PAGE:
There have been some jokes going round here recently about the upcoming release of SQL Server 2009, however it’s starting to look like it’ll be SQL Server 2008 after all.

SQL Server 2008 Release candidate 0 is now available at Microsoft’s download centre.

I’m looking forward to playing with it. Based on the current download speed, I should have it sometime next week.

Stepping down

Sunday saw the last game (for now) of the d20 Modern campaign I’m running. I’m going to miss DMing, but it was for the best. I’m struggling with a bit of burnout and a lack of free time.

The campaign went quite well. The players seemed to enjoy it and that’s the only real measure of any importance. We didn’t get quite as far as I had hoped, but a lot of hints and clues were dropped during the various adventures and I think that all the players have a better idea of the ‘big picture’. They’ve also managed to disrupt the big bad guy’s plans often enough to be irritating.

For the next few months at least, we’ll be playing high-fantasy D&D as we return to the world of Per-rune. Currently our characters are about to disembark ship after a rather exciting trip to the Elven kingdom. All we need is to do some shopping for winter gear and then head inland back to the small town of Kurat, where the whole thing started. Easy, right?

Food for thought

I ran across this interesting article this morning. It’s long, but a very worthwhile read.

While there is a lot more to it, I came away from it with 2 realisations:

  1. To get better at something, it must be difficult.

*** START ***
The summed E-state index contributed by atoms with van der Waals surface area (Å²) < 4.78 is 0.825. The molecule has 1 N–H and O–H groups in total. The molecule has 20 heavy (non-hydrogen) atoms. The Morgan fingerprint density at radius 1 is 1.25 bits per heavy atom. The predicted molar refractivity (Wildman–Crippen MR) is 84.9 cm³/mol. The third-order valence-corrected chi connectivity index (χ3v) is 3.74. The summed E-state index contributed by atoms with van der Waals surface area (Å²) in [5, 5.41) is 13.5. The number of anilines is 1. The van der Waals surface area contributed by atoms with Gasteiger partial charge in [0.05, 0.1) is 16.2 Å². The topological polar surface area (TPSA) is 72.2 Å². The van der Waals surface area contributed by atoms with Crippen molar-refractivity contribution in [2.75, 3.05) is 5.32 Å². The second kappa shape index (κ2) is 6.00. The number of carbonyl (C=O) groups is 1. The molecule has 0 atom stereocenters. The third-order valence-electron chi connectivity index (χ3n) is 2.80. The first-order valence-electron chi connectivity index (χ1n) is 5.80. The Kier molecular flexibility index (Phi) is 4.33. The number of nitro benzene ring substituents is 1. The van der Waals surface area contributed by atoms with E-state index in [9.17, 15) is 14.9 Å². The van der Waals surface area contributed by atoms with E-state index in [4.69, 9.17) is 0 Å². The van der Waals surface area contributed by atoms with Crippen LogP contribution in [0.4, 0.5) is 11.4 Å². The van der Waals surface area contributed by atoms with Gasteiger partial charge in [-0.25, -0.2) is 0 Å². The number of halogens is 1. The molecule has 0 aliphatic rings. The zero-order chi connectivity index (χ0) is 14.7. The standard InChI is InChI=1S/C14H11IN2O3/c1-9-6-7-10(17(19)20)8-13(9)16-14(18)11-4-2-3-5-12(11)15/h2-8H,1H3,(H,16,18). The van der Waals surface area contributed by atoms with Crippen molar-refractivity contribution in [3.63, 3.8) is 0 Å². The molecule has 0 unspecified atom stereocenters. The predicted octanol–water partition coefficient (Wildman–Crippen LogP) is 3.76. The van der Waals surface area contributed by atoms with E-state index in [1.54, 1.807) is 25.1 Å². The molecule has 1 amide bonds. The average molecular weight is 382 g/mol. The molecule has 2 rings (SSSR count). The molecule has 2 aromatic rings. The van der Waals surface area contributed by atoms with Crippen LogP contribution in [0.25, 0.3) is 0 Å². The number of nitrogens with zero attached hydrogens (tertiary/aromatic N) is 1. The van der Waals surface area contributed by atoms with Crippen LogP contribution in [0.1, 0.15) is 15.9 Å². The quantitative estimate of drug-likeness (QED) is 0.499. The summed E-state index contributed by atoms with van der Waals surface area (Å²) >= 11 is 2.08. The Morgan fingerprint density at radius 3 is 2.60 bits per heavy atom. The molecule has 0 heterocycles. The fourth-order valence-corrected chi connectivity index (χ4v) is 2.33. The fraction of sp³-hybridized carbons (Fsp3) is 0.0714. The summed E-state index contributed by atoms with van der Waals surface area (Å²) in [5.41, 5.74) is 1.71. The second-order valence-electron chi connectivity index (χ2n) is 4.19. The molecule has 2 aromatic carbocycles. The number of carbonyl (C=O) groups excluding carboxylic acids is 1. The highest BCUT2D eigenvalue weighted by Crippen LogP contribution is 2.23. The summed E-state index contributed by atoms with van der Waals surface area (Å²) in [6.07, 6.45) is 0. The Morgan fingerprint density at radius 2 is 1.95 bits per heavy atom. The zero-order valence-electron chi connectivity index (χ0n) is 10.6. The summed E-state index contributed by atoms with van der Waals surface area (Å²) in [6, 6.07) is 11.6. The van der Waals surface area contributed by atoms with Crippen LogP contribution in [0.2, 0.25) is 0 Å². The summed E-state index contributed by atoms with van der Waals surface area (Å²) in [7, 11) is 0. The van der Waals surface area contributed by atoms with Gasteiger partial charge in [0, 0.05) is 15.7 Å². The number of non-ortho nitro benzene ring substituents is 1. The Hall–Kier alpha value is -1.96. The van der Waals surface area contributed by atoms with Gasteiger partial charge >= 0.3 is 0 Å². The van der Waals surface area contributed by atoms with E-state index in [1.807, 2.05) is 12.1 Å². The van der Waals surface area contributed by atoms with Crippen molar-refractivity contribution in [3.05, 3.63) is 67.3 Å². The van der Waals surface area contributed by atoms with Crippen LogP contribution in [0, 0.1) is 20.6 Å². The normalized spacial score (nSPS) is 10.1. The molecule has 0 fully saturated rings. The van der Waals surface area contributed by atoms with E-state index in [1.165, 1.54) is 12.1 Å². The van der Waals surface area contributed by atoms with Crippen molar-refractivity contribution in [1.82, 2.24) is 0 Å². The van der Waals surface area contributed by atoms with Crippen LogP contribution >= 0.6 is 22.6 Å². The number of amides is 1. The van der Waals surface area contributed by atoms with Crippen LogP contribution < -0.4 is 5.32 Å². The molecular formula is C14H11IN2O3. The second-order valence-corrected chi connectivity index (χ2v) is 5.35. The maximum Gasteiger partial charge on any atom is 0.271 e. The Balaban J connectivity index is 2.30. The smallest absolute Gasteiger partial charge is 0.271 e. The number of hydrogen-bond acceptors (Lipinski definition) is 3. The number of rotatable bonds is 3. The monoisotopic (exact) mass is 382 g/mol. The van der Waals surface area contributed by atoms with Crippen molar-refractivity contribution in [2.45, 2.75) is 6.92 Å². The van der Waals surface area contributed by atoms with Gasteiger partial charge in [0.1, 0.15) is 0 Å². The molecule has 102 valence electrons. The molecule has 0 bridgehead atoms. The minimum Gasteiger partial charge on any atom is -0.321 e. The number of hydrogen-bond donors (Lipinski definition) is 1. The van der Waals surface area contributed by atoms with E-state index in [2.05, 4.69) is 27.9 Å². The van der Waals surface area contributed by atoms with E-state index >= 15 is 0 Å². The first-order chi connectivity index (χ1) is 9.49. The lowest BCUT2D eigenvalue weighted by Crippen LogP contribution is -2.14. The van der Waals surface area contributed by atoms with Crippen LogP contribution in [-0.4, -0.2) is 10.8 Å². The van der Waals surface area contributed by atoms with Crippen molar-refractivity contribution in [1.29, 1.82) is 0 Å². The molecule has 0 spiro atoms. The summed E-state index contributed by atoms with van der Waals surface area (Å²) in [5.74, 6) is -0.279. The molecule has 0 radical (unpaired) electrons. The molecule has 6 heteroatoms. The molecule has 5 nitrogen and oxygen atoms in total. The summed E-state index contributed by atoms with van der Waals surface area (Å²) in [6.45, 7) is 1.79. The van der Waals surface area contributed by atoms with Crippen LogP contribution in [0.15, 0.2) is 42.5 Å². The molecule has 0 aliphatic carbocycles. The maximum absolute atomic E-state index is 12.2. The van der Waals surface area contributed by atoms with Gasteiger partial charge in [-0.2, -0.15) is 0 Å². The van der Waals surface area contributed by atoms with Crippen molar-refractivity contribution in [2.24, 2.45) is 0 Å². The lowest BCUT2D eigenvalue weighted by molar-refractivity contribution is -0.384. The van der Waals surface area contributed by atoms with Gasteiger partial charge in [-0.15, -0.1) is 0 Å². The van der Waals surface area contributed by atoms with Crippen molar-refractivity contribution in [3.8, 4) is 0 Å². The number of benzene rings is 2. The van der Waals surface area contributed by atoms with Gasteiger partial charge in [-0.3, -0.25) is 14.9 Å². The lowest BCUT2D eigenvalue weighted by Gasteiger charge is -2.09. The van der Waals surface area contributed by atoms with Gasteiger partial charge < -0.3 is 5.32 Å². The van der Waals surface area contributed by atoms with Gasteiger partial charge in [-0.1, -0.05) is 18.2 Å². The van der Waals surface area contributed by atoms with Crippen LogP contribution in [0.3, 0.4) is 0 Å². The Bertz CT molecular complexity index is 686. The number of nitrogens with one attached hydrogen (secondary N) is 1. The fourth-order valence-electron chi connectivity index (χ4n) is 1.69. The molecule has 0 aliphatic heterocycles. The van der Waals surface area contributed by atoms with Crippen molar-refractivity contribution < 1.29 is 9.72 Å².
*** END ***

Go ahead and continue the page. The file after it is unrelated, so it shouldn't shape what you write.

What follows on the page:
2. The longer you work on something, the easier it gets.

Just something to think about over the weekend.

Parameter sniffing, pt 3

Last, but not least, here’s one final look at parameter sniffing.

In part 1 of this mini-series I wrote about data skew and the problems it can cause with parameters. In part 2, I looked at what happens when the optimiser can’t sniff values. In this post, I’m going to look at a third thing that can cause parameter sniffing problems. It’s fairly obvious once you know about it, but the first time it was pointed out to me I was a little surprised.

So, to recap. When the query optimiser gets a stored procedure to compile, it knows the values of any parameter passed to that procedure. It will then compile the procedure and optimise the queries based upon the value of those parameters. The optimiser cannot sniff the values of variables, because the values of the variables have not been set at the time that the procedure is optimised.

I’m going to use the same sample code and data as in the first article, to keep things consistent.

From the tests that were done before, I know that the query

select * from largetable where somestring = 'zzz'

executes optimally with an index seek and returns 9 rows. Likewise, I know that the query

select * from largetable where somestring = 'abc'

executes optimally with a clustered index scan and returns 1667 rows.

Now, let’s see if I can get the optimiser to make the wrong choice.